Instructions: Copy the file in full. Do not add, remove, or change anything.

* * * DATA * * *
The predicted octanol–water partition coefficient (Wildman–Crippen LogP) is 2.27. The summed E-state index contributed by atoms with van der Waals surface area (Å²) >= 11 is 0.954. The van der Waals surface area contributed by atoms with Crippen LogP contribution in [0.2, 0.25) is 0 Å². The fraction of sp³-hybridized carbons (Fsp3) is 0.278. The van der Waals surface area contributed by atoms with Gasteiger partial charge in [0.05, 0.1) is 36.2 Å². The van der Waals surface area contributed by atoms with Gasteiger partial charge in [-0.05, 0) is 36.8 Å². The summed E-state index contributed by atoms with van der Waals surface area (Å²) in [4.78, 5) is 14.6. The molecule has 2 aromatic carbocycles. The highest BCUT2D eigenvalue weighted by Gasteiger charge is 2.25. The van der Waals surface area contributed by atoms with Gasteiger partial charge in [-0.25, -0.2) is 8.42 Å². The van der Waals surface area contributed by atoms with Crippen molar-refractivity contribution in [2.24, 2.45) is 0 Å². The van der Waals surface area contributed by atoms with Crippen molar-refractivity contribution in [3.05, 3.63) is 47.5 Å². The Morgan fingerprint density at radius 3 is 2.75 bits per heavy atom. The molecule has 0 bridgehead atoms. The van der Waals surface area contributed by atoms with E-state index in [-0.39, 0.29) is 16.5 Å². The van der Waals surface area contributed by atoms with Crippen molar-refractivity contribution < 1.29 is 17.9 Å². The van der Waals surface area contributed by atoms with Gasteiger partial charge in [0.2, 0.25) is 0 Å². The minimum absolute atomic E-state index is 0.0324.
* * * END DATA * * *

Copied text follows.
The predicted octanol–water partition coefficient (Wildman–Crippen LogP) is 2.27. The summed E-state index contributed by atoms with van der Waals surface area (Å²) >= 11 is 0.954. The van der Waals surface area contributed by atoms with Crippen LogP contribution in [0.2, 0.25) is 0 Å². The fraction of sp³-hybridized carbons (Fsp3) is 0.278. The van der Waals surface area contributed by atoms with Gasteiger partial charge in [0.05, 0.1) is 36.2 Å². The van der Waals surface area contributed by atoms with Gasteiger partial charge in [-0.05, 0) is 36.8 Å². The summed E-state index contributed by atoms with van der Waals surface area (Å²) in [4.78, 5) is 14.6. The molecule has 2 aromatic carbocycles. The highest BCUT2D eigenvalue weighted by Gasteiger charge is 2.25. The van der Waals surface area contributed by atoms with Gasteiger partial charge in [-0.25, -0.2) is 8.42 Å². The van der Waals surface area contributed by atoms with Crippen molar-refractivity contribution in [2.24, 2.45) is 0 Å². The van der Waals surface area contributed by atoms with Crippen molar-refractivity contribution in [3.05, 3.63) is 47.5 Å². The Morgan fingerprint density at radius 3 is 2.75 bits per heavy atom. The molecule has 0 bridgehead atoms. The van der Waals surface area contributed by atoms with E-state index in [-0.39, 0.29) is 16.5 Å². The van der Waals surface area contributed by atoms with Crippen molar-refractivity contribution < 1.29 is 17.9 Å². The van der Waals surface area contributed by atoms with Gasteiger partial charge in [0.2, 0.25) is 0 Å². The minimum absolute atomic E-state index is 0.0324.